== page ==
1. Age 2. Gender 3. Marital status 4. Ethnicity 5.

Physical activity 6. Body mass index 7. Diurnal variation 8. Medication 9. Recent surgery 10. Venous disease 11. Trauma

It should be noted that this test may not be accurate for everyone. In fact, there are instances where it is completely unnecessary. For example, anyone who has had recent surgery should most likely have their bleeding time tested. On the other hand, someone who has had a full physical just last week may not need to have this test performed if they are not experiencing any bleeding issues.

How Is It Done?

In most cases, the doctor will prick your finger and allow a drop of blood to fall onto a special device that measures how long it takes for the blood to clot. This usually takes no longer than 5 minutes.

What Does It Signify?

The information gathered by this test can be used to determine if the patient is at risk of developing a blood clot or heart attack. If the patient’s blood takes longer than normal to clot, this may signify that they are at risk for certain conditions. It is also worth noting that someone who experiences bleeding within their throat or nose after minor trauma could be suffering from an internal blood clot.

Do I Need To Follow Up If The Test Is Negative?

Most doctors will advise patients who have negative results to come back for a follow-up test in six months. This is typically done to ensure that the patient’s blood is still clotting normally.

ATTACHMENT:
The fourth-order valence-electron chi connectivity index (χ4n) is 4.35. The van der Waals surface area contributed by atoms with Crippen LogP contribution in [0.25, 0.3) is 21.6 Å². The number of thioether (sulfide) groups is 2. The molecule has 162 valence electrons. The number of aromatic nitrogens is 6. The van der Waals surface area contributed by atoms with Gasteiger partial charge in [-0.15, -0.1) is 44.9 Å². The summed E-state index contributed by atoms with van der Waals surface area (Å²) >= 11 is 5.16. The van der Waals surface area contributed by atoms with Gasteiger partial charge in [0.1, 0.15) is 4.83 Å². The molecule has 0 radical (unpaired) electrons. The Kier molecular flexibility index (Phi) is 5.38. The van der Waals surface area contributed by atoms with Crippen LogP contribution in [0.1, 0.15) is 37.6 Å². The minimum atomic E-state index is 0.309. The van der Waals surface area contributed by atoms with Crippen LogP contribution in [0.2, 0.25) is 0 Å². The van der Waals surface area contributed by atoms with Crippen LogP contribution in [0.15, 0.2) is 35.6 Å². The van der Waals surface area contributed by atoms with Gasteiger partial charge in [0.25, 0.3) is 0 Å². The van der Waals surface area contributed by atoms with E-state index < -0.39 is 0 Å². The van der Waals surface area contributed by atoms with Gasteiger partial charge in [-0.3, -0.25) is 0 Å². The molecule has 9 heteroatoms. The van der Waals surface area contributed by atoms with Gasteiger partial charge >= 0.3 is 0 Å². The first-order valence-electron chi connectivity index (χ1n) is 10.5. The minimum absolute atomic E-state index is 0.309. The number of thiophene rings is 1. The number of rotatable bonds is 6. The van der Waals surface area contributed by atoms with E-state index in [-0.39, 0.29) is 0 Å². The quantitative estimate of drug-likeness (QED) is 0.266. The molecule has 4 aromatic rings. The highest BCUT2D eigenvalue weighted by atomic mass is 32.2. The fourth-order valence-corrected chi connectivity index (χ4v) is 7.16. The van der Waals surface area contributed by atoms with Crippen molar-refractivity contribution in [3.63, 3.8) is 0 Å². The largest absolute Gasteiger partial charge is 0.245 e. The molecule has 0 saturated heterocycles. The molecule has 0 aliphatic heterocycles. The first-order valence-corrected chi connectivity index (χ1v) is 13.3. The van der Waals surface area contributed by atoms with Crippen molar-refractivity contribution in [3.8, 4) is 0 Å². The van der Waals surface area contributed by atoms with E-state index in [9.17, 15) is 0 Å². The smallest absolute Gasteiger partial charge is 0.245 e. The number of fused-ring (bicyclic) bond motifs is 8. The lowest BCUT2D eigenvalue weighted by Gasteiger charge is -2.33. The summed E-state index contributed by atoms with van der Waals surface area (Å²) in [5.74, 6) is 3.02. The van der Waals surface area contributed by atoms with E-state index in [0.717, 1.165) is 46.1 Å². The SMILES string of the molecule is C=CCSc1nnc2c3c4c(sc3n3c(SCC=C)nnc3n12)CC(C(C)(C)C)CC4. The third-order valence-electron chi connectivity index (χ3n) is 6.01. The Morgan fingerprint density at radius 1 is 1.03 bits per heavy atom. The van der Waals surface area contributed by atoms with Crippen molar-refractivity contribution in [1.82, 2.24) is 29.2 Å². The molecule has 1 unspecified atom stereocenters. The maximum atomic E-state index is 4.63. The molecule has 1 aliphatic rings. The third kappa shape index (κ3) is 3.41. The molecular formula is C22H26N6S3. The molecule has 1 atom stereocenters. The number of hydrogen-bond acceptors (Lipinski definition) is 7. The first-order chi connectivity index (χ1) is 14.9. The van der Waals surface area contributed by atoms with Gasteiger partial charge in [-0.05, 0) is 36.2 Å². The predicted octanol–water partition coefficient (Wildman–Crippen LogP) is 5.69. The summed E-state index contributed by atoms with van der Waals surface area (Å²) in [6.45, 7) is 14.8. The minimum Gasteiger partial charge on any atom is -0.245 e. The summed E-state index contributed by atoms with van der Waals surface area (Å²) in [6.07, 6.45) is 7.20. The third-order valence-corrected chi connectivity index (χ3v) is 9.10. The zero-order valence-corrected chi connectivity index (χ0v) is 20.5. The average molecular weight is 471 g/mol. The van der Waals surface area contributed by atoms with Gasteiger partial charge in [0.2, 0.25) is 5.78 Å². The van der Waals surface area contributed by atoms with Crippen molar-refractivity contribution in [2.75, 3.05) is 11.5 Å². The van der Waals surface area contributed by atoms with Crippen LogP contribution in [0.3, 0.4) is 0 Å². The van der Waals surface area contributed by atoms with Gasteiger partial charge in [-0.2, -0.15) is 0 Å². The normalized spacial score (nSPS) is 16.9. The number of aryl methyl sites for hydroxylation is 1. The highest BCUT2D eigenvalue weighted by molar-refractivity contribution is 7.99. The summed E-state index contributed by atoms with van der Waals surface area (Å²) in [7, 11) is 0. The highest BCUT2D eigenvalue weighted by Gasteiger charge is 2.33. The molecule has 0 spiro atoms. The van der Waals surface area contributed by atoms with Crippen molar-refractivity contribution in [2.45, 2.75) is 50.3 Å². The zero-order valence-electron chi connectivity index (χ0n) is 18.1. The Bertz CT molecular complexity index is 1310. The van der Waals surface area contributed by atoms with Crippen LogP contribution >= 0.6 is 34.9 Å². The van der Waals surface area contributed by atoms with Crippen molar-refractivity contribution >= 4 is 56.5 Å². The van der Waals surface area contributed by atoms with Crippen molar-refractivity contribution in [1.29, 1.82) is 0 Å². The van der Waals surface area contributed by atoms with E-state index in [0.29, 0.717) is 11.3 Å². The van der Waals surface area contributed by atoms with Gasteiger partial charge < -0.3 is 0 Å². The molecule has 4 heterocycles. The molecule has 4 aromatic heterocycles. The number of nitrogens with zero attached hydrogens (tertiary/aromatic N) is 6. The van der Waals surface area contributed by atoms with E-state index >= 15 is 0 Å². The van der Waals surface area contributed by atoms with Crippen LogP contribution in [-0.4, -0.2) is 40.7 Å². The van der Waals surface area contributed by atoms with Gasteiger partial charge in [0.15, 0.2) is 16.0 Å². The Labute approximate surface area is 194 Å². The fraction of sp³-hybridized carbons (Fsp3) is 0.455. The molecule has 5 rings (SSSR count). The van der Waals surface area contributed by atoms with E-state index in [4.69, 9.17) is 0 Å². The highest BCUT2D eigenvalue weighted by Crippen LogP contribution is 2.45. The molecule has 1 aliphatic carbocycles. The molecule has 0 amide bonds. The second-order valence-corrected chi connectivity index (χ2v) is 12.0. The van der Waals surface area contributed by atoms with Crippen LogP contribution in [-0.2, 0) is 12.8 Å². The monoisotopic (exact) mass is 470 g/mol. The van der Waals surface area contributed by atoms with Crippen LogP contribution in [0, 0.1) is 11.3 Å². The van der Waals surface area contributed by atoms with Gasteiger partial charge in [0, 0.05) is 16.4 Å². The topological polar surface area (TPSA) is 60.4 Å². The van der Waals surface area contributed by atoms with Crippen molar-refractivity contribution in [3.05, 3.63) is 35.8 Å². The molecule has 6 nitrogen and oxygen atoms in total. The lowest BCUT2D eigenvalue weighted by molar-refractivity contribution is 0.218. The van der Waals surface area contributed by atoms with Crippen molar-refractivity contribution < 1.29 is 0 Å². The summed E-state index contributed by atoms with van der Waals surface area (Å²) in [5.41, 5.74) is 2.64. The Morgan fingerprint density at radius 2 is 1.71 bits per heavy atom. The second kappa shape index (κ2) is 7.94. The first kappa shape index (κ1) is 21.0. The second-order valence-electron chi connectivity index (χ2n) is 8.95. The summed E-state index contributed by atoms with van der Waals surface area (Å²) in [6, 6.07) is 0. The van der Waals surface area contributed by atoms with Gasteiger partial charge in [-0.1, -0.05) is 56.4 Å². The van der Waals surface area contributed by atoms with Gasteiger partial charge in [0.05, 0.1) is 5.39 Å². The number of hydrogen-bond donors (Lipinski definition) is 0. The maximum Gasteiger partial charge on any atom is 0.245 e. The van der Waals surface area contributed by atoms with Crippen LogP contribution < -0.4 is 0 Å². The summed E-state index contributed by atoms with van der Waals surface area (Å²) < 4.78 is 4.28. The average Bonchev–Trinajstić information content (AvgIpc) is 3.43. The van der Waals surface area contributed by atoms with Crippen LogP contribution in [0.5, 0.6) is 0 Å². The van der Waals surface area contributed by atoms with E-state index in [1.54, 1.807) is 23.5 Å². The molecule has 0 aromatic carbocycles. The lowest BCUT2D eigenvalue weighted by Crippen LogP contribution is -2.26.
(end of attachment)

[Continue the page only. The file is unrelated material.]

What Should I Do If I Have A Positive Result?

Anyone who has a positive result should contact their doctor immediately. They will want to run more extensive tests to ensure that you are not at risk of having a heart attack or stroke in the near future. Depending on your age and other risk factors, your doctor may want to put you on blood thinning medication such as Warfarin.

Follow Up Questions

What if I have a minor bleed such as a nosebleed or bleeding gums and my blood takes longer than normal to clot?

Although this may be alarming, there are several potential explanations for this. For example, some over-the-counter medications such as NSAIDS can slow down the clotting time of your blood. Other common activities such as exercise can also temporarily increase the rate at which your blood clots. If you have recently engaged in one of these activities when you noticed a change in your bleeding time, it is probably not worth being concerned about.